Pseudosuchians appeared during the late Olenekian (early Triassic); by the Ladinian (late Middle Triassic) they dominated the terrestrial carnivore niches. Their heyday was the Late Triassic, during which time their ranks included erect-limbed rauisuchians, herbivorous armored aetosaurs, the large predatory poposaurs, the small agile sphenosuchian crocodilians, and a few other assorted groups.
The end Triassic extinction caused the extinction of all the pseudosuchians, with the exception of Sphenosuchia and Crocodyliformes (both Crocodylomorpha), the latter the ancestors of modern day crocodiles. A study published in 2010 postulates that there is significant evidence that volcanic eruptions changed the climate, causing a mass extinction that wiped out the dinosaurs' main competitors. Furthermore, this allowed the dinosaurs to succeed them as the dominant terrestrial carnivores and herbivores.
As the Mesozoic progressed, the Protosuchia gave rise to more typically crocodile-like forms. While dinosaurs were the dominant animals on land, the crocodiles flourished in rivers, swamps, and the oceans, with far greater diversity than they have today. With the end Cretaceous extinction, the dinosaurs became extinct, with the exception of the birds, while the crocodilians continued with little change. Today, the crocodiles, alligators, and gharials are the surviving representatives of this lineage.
Pseudosuchia was defined as a stem-based clade in 1985. It includes crocodiles and all archosaurs more closely related to crocodiles than to birds. A second clade with a similar definition, Crocodylotarsi, was named in 1988, possibly as a replacement for Pseudosuchia. The name Pseudosuchia, meaning "false crocodiles", has been used for over a century, and traditionally included only aetosaurs, but when defined as a clade, Pseudosuchia came to includes the group Eusuchia ("true crocodiles") as well. Crocodylotarsi may have been named to remove confusion, but as a stem-based clade it is synonymous with Pseudosuchia. Because Pseudosuchia was named first, it has precedence. A third group, Crurotarsi, traditionally included the same archosaurs as Pseudosuchia, but as a node-based clade it is not synonymous. The scope of Crurotarsi has recently been changed by the phylogenetic placement of phytosaurs. In 2011, Sterling J. Nesbitt found phytosaurs to be the sister taxon of Archosauria, and therefore not crocodile-line archosaurs. Because phytosaurs are included in the definition of Crurotarsi, crurotarsans are not solely crocodile-line archosaurs, but also bird-line archosaurs and phytosaurs. Under this phylogeny, Crurotarsi includes phytosaurs, crocodiles, pterosaurs and dinosaurs, while Pseudosuchia still contains only crocodile-line archosaurs. Below is a cladogram modified from Nesbitt (2011) showing the new changes (bold terminal taxa are collapsed).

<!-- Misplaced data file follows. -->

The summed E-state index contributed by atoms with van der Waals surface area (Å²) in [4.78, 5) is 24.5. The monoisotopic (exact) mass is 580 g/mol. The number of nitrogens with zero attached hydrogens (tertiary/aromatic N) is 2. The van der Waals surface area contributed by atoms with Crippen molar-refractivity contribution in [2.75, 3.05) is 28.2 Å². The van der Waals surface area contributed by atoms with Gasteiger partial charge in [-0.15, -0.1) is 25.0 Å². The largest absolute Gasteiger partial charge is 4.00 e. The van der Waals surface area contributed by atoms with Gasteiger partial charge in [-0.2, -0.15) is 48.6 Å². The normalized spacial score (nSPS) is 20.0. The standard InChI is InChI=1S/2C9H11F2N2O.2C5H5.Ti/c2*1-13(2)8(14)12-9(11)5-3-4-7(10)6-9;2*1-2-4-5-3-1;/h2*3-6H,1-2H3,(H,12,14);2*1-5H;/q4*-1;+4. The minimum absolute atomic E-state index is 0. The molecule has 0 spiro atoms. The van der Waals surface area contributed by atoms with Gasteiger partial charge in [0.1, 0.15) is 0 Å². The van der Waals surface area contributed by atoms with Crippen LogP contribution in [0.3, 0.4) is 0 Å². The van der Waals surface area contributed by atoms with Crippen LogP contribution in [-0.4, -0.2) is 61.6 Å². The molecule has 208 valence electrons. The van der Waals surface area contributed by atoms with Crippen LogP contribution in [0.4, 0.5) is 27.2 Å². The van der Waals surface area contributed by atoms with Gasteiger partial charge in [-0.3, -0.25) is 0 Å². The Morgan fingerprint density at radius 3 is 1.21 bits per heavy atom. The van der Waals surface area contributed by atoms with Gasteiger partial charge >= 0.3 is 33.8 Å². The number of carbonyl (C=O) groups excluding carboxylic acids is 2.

Cladogram after Brusatte, Benton, Desojo and Langer (2010), bold terminal taxa are collapsed.
- Benton, Michael J.; Clark, James M. (1988). "Archosaur phylogeny and the relationships of the Crocodylia". In Benton, Michael J. Phylogeny and Classification of the Tetrapods 1. Oxford: Clarendon Press. pp. 295–338.
- Brochu, C.A. (1997). "Synonymy, redundancy, and the name of the crocodile stem-group". Journal of Vertebrate Paleontology 17 (2): 448–449. doi:10.1080/02724634.1997.10010992.
- Nesbitt, S.J. (2011). "The early evolution of archosaurs: relationships and the origin of major clades" (PDF). Bulletin of the American Museum of Natural History 352: 1–292. doi:10.1206/352.1.
- Whiteside, Jessica H.; Olsen, Paul E.; Eglinton, Timothy; Brookfield, Michael E.; Sambrotto, Raymond N. (March 22, 2010). "Compound-specific carbon isotopes from Earth's largest flood basalt eruptions directly linked to the end-Triassic mass extinction". PNAS 107 (15): 6721–5. doi:10.1073/pnas.1001706107. PMC 2872409. PMID 20308590.
- Gauthier, J. A.; Padian, K. (1985). "Phylogenetic, functional, and aerodynamic analyses of the origin of birds and their flight". In Hecht, M. K.; Ostrom, J. H.; Viohl, G.; Wellnhofer, P. The Beginnings of Birds. International Archaeopteryx Conference 1984. Eichstätt: Freunde des Jura-Museums. pp. 185–197.
- Stephen L. Brusatte; Michael J. Benton; Julia B. Desojo; Max C. Langer. 2010. The higher-level phylogeny of Archosauria (Tetrapoda: Diapsida). Journal of Systematic Palaeontology, 8: 1, 3 — 47pp. doi:10.1080/14772010903537732
- Gauthier, J. (1986). "Saurischian monophyly and the origin of birds". In Padian, K. The Origin of Birds and the Evolution of Flight. Memoirs California Academy of Sciences 8. pp. 1–55.
- Senter, P. (2005). "Phylogenetic taxonomy and the names of the major archosaurian (Reptilia) clades". PaleoBios 25 (2): 1–7.
- Sereno, P. C. 2005. Stem Archosauria—TaxonSearch [version 1.0, 7 November 2005]